Sen. Rand Paul (R-Ky) was recently criticized for a year-old tweet asserting that the purpose of the Second Amendment is “to shoot at the government when it becomes tyrannical.” (It was apparently a quote from Fox News analyst Judge Andrew Napolitano, tweeted by a staffer.) Nevada Tea Party activist and Republican congressional candidate Sharron Angle came much closer to advocacy of actual violence when she suggested in 2010 that “Second Amendment remedies” might be necessary if the Democratic Congress could not be stopped at the ballot box. 

And shortly before last November’s election, former Republican congressman Joe Walsh of Illinois tweeted about “grabbing [his] musket” if Hillary Clinton won.

But liberals appalled by such language often fail to recognize that left-wing talk of “resistance” often has a violent subtext, too. Sometimes, it’s not even subtext: days before the Alexandria shooting, Huffington Post blogger Jesse Benn published an essay chiding liberals who reject “a violent response to Trump.” And the left has its own lawmakers with a penchant for pro-violence rhetoric.

Rep. Maxine Waters (D-Calif.), veteran politician and hero of the anti-Trump “Resistance,” recently praised the 1992 Los Angeles riots that followed the acquittal of several white police officers in the beating of black motorist Rodney King.

Those riots caused 50 deaths and turned into a pogrom against Korean-American-owned businesses; yet Waters called them an “insurrection” and a “milestone in the history of black people demanding justice.”

As for actual politically fueled violence, once again neither side is innocent. Recently, a Tennessee woman tried to run her Republican congressman, Rep. David Kustoff, off the road because she was angered by his support for the GOP health care bill.

In 2010, it was several Democratic lawmakers voting for Barack Obama’s health care legislation who had their offices vandalized and got threats serious enough to warrant police protection.

Today, congressional candidates targeted by threats include Georgia Republican Karen Handel and Iowa Democrat Kim Weaver, who recently dropped out of the race in part due to safety concerns.

Of course, most victims of political violence are ordinary citizens, not politicians. Conservatives believe that the majority of such attacks are directed at Republicans and/or Trump supporters; in response, progressive blogs have catalogued violent acts by pro-Trump perpetrators.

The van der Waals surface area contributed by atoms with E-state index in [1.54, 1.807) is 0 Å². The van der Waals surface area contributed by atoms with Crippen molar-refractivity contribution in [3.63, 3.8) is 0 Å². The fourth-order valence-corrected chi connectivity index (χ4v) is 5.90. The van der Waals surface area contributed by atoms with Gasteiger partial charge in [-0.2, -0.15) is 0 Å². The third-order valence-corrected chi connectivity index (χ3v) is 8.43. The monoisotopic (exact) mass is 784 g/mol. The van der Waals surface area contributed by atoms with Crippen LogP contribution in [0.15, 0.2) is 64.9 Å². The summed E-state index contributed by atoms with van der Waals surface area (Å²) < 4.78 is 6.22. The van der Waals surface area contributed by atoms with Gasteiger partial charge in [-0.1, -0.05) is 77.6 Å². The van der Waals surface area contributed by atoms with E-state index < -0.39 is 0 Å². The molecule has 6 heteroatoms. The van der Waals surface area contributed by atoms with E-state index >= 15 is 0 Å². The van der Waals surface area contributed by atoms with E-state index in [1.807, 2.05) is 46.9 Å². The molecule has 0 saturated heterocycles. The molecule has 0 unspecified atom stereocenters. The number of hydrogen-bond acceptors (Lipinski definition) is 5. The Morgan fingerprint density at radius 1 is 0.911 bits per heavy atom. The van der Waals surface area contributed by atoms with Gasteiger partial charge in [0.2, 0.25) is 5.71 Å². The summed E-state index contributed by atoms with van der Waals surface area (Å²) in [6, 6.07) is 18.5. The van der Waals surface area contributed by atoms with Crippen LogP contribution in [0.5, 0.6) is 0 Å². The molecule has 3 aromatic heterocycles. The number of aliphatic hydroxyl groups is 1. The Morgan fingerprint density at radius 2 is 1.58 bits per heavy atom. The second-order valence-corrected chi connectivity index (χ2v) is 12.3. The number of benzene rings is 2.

While those lists include dubious examples—such as a mentally ill shooter asking for money “to make America great again” before firing—violent Trump fans are real enough: Just this month, a Trump supporter in Oakley, California allegedly stabbed a man after an argument on a bus.

Even the riots at Berkeley were preceded by the shooting of a protester at an earlier Yiannopoulos event.

Whether political violence is rising or simply getting more attention, there is no doubt that we face an extraordinarily toxic political climate. Heated rhetoric, including violent hyperbole, is an essential part of free speech; even advocacy of violence is constitutionally protected, unless it incites imminent violent action.

But we can and should make such advocacy unacceptable in mainstream discourse, as we have done with bigotry. That will only happen when conservatives, liberals, and others are willing to confront toxic rhetoric in their own ranks instead of “calling out” bad behavior among opponents while excusing it among friends.

Things looked promising when, after the Alexandria shooting, conservative musician Ted Nugent—who had once delivered an onstage rant inviting then-Presidential candidates Barack Obama and Hillary Clinton to “suck on” and “ride” his rifles — promised to renounce “hateful rhetoric” and urged everyone to “be civil.”

That was Thursday.

By Sunday, Nugent was defending his 2007 comments as a “metaphor” dishonestly misrepresented by the left and accusing liberals of wanting to “burn down buildings.” 

Civility will have to wait another day.

Cathy Young is a regular columnist with Newsday, Reason and The Forward.

The views expressed by contributors are their own and are not the views of The Hill.

Tags Barack Obama Bernie Sanders Clinton Conservative Democrats Donald Trump Donald Trump Hillary Clinton liberals media Rand Paul Republicans Steve Scalise